In the beginning, God cursed the ground. It’s been an uphill battle for humanity ever since. Indeed, we have discovered that only by the sweat of our brow may we eat bread. In addition to food, the earth produces weeds and pests that compete with our bounty. The battle to protect our precious food from opposing and destructive forces is constant.
As humanity is prone to do, we came up with some brilliant technological hacks that would, we presumed, conquer the curses of nature. Some even took up weapons of chemical warfare to exterminate the weeds and the insects.
But we quickly discovered: when you fight against nature, nature always fights back stronger. The chemical weapons that poisoned the pests with neurotoxins also poisoned our water, our soil, our food, our bees, our butterflies, our brains, and our bodies. The workers we rely on to cultivate our food have been put in harm’s way. Our children have faced increased risk for autism, ADHD, behavioral problems, and depression.
Sometimes motivated by desperation and other times by greed, modern civilization has relied on harmful shortcuts and abusive agricultural practices that time and again transformed some of Earth’s most beautiful gardens and fertile plains into dusty deserts or fields of black rot.
In the 1930s, the American Midwest turned into a bowl of dust due to harsh agricultural practices. When a drought struck that lasted eight straight years, millions of tons of prairie topsoil were blown into clouds that plagued the land with the shadow of doomsday. In the aftermath, we came to understand that soil is a precious resource we must nurture and conserve. To abuse the soil is to bring our own destruction.
In 1845, The Great Hunger struck when spores in the wind carried a pathogen called late blight across the potato fields of Ireland, turning the sole source of nutrition for the impoverished Irish people into inedible slime. The culprit was monocropping, the practice of planting the same crop, year after year, on the same plot of land. It can be very efficient—until disease or disaster strikes the breed and destroys the entire food supply. In Ireland, one of every eight people died of starvation or hunger-related disease over the course of three years.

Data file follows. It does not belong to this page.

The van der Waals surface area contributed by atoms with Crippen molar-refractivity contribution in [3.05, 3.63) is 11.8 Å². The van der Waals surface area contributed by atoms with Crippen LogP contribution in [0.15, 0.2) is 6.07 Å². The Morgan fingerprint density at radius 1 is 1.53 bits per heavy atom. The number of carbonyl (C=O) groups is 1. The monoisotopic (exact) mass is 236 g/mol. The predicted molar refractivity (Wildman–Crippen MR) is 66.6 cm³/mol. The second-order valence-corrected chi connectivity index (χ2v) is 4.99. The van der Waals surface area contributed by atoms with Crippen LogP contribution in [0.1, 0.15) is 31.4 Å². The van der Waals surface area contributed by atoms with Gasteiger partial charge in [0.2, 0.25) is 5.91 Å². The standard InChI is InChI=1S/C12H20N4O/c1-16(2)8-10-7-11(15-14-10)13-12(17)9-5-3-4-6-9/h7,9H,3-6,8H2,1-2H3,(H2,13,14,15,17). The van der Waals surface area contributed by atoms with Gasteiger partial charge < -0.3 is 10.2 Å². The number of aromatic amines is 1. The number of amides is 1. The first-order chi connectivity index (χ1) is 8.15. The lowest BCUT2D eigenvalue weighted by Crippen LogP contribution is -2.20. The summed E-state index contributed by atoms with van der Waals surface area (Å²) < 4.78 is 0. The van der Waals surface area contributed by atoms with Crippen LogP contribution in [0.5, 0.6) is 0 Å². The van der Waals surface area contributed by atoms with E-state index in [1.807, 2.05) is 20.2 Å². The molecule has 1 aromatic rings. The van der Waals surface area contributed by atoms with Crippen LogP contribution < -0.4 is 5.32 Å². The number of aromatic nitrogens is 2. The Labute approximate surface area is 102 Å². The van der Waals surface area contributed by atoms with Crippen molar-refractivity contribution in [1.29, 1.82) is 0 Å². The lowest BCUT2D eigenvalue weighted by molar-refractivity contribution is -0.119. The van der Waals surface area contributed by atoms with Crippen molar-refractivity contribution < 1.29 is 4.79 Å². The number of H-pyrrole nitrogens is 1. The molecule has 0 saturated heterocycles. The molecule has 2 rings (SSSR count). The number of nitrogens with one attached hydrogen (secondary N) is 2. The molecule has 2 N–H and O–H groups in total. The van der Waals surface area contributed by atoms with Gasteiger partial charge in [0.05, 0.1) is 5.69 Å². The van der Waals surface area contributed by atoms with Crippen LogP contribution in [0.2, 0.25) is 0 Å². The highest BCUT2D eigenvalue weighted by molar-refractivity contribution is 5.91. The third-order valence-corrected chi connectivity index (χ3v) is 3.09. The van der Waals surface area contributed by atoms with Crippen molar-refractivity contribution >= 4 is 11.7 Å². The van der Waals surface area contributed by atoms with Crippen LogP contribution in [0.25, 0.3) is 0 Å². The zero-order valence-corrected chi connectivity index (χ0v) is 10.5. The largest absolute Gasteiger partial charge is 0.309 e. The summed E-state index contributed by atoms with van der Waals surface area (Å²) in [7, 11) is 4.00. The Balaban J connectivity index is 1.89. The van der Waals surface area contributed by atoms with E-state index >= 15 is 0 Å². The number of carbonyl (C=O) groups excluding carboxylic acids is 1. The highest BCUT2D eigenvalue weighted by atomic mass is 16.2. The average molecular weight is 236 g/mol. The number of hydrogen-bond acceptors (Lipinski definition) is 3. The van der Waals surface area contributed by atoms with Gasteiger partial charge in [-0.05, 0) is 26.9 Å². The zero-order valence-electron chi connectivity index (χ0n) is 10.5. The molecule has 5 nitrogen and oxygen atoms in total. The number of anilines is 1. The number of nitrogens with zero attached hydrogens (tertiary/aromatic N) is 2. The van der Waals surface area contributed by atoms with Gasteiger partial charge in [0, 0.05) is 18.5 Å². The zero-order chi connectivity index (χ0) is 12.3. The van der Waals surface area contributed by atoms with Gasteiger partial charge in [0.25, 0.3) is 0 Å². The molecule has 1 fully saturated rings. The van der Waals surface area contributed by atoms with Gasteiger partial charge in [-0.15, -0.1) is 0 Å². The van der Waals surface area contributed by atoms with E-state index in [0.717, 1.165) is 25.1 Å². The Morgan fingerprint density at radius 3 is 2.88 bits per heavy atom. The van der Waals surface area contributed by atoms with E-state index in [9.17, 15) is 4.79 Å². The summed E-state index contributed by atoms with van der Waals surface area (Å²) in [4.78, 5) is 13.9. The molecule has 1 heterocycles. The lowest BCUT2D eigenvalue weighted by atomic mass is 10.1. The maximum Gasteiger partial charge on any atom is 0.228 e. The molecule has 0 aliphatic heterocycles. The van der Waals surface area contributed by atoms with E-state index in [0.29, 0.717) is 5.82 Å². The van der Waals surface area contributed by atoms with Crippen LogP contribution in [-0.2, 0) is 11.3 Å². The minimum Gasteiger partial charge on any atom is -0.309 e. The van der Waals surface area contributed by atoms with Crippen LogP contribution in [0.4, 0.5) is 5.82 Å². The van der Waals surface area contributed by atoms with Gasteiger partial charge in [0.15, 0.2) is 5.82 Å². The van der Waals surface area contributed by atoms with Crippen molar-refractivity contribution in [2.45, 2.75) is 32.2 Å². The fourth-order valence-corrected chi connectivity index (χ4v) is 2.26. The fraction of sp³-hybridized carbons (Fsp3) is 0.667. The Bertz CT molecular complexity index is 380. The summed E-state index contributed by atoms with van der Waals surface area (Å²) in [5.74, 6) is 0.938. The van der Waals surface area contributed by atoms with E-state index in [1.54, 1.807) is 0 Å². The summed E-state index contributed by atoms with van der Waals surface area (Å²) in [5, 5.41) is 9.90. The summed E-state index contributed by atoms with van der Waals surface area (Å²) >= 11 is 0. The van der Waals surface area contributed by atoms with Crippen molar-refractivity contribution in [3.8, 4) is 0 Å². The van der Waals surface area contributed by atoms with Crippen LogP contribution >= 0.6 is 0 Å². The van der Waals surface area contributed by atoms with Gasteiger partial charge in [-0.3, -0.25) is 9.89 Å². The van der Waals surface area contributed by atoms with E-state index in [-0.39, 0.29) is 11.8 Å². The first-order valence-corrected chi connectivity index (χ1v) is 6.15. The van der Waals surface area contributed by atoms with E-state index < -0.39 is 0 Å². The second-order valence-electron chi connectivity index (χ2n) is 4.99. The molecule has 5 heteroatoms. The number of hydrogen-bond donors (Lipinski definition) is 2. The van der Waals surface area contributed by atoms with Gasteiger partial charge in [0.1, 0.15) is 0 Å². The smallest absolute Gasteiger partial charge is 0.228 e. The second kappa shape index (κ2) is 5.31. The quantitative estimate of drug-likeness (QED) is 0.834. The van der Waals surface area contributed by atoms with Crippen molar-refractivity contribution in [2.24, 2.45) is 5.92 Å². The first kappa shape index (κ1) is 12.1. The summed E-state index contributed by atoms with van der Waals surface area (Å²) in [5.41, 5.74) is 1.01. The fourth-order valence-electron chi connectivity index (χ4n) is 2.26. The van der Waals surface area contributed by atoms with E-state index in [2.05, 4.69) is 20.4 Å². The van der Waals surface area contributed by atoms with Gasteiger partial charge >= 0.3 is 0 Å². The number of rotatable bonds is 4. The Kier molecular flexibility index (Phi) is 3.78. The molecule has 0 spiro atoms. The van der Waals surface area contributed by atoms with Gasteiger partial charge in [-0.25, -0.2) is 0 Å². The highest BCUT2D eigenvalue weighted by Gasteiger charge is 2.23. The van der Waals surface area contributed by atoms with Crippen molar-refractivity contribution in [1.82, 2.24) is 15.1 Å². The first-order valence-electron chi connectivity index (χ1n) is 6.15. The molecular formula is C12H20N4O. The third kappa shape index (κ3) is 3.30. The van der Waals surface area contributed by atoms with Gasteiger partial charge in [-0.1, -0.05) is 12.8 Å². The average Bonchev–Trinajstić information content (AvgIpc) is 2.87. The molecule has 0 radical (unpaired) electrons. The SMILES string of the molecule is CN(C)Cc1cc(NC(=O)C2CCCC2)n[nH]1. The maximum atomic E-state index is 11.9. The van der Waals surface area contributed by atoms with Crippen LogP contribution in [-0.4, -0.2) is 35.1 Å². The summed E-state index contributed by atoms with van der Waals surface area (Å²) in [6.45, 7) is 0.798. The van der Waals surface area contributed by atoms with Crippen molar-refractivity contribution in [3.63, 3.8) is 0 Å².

The lessons of history have not been learned, and monocropping continues in America to this day. Miles and miles of American farmland are dominated by monocultures of corn and soybeans. This lack of biodiversity threatens our food security, leaving us vulnerable to natural disasters and disease.
Balance: Nature’s Genius
Monocultures violate the most basic law of nature: Balance. A balanced ecosystem is nature’s genius. Predators keep pests in check. A variety of plants help maintain nutritious soil, as some plants give to the earth what others take away. Leveraging diverse hedgerows in agricultural landscapes helps retain water, prevent soil erosion, and restore habitat for beneficial species, including pollinators like butterflies and bees.
In order to produce food in the unbalanced monocultures that dominate modern industrial agriculture, many fight against nature by applying thousands of pounds of harmful chemicals to kill the weeds and insects and artificially insert nutrients in the ground.
These chemicals not only contaminate our food, but also seep into our water systems. Synthetic fertilizer, required by conventional agricultural, washes into aquifers, rivers, and ponds, causing algal blooms that suck up all the oxygen and literally kill our precious freshwater and marine ecosystems, a process that has created a dead zone in the Gulf of Mexico the size of New Jersey. In August of 2014, crisis struck the city of Toledo, Ohio, when the water that 400,000 people relied on was declared unsafe to drink, contaminated by agricultural runoff that created a toxic bloom. It was an ominous warning to us all. Our water, more precious than gold, must be protected.
In 1996, the Monsanto corporation created a new kind of life when they genetically modified corn to be resistant to glyphosate, the main ingredient in their best-selling herbicide Round-Up. The problem of weeds, it seemed, had been solved eternally. Farmers could simply soak their fields in Round-Up and every living plant that Round-Up touched would die except the genetically modified corn, the seed of which has been declared the intellectual property of Monsanto.
It seemed a genius idea, until it wasn’t. In modern America we now consume in our food copious amounts of glyphosate, which harms vital gut bacteria and has been listed as a probable carcinogen by the World Health Organization. Perhaps this would all be a price worth paying if it meant we had solved the problem of crop-choking weeds forever.
Nature Strikes Back
As usual, industrial shortcuts were unable to outsmart nature. The weeds fought back and developed immunity to glyphosate. Now farmers must contend with a new problem: superweeds that are bigger, stronger, and harder to kill. While Monsanto’s clever business plan made them rich, our food became contaminated, and the weed problem has ultimately become far worse for farmers.